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Advise a year between pregnancies after preterm birth

Shorter interval strongly linked to having another preterm birth and low birth weight

Louise Prime

Wednesday, 04 February 2015

Doctors should counsel women who’ve had a preterm birth to wait at least 12 months before they attempt to conceive again, to reduce their risk of problems in a subsequent pregnancy, advise researchers. Their work*, being presented in the US tomorrow at the annual meeting of the Society for Maternal-Fetal Medicine, showed that women who were pregnant again less than a year after a preterm birth were much more likely than those who waited longer, to have another baby severely preterm or of low birth weight.

It was already known that women who’ve given birth preterm are at greater than average risk of doing so again; these researchers, from The Netherlands and Australia, wanted to investigate the effect of the length of time between giving birth and conceiving again, on several outcomes in the second pregnancy – birth before 30 weeks, birth before 37 weeks and birth weight below 2500g. They analysed data for 1999-2007 from the National Perinatal Registry in the Netherlands, on 11,535 women who had had spontaneous preterm birth (before 37 weeks) in their first pregnancy, excluding pregnancies complicated by congenital abnormalities, multiple births, stillbirth or primary caesarean section.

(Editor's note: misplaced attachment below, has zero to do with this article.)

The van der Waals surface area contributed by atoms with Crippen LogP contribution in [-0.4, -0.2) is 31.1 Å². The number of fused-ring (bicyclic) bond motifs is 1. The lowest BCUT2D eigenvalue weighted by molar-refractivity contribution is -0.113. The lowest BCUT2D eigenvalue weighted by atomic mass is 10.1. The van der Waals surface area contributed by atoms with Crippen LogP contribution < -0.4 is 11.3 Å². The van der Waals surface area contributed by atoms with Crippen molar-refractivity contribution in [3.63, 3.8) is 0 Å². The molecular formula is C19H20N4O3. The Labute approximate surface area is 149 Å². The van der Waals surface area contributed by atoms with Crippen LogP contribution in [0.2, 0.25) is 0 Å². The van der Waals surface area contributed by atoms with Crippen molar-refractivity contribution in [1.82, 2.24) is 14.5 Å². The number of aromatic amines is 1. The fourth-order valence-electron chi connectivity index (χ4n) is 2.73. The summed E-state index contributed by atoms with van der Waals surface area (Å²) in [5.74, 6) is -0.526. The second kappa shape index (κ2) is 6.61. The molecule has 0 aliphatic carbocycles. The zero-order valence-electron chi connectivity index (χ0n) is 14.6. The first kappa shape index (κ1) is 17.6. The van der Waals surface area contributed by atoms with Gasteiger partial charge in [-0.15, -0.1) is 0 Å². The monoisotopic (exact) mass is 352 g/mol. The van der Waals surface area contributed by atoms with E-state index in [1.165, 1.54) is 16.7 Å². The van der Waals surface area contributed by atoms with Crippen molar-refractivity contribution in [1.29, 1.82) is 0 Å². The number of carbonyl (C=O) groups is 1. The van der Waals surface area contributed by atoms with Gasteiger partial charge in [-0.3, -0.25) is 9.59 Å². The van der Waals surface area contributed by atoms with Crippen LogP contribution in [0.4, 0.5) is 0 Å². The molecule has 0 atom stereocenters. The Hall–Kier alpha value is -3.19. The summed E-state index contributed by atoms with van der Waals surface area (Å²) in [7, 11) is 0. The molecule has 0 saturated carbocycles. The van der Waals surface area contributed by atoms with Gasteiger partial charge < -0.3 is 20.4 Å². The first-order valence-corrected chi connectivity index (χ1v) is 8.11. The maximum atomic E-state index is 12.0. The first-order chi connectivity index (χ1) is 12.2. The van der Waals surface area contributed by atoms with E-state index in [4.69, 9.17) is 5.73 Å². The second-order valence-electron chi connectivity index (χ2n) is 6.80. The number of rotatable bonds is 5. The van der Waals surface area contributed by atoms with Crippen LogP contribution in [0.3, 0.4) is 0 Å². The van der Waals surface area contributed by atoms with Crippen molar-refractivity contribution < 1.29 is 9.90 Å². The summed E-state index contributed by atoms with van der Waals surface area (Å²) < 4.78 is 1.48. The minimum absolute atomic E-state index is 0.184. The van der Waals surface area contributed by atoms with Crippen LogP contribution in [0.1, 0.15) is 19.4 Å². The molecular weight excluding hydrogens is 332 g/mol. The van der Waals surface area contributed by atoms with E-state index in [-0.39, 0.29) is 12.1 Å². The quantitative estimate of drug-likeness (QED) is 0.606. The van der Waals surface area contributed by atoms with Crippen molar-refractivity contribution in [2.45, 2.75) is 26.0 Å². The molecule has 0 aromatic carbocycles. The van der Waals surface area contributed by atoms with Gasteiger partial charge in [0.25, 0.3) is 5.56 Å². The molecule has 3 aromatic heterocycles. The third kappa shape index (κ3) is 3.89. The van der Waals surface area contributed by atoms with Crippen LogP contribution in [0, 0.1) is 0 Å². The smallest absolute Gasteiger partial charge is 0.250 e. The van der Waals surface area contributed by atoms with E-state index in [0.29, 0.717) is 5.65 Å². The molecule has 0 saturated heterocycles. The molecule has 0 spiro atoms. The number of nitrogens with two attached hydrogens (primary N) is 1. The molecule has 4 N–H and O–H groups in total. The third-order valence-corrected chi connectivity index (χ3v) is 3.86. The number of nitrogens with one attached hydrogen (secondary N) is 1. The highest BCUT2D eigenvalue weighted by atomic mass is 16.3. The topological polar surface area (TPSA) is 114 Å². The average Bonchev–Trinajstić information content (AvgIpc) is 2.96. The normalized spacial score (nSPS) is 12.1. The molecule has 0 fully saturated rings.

They reported that in women who had suffered a previous preterm birth, variation of the interval between that delivery and conception of the next pregnancy had a strong impact on the risk of both preterm birth and birth weight in the next pregnancy. An interval of less than 12 months was associated with an increased risk for severe preterm birth in women who already suffered preterm birth in their first pregnancy.

The researchers commented: “This information should be considered in counselling women with preterm birth in their medical history ... Women with preterm birth are advised to postpone their next pregnancy for at least 12 months to prevent another preterm birth.”

Authors of a separate study** from the same research centres found that male babies are at greater risk than females, both of spontaneous preterm birth and of preterm premature rupture of membranes, i.e. between 26 and 37 weeks. They suggested that women with a history of preterm birth should be monitored, particularly if they are now carrying a boy after a preterm birth of a girl.


* Bouchra Koullali, et al. Can variation of the interval between the first and second pregnancy be used as a therapeutic strategy to reduce recurrent spontaneous preterm birth?

** Myrthe Peelen, et al. Impact of Fetal Gender on the Risk of Preterm Birth.

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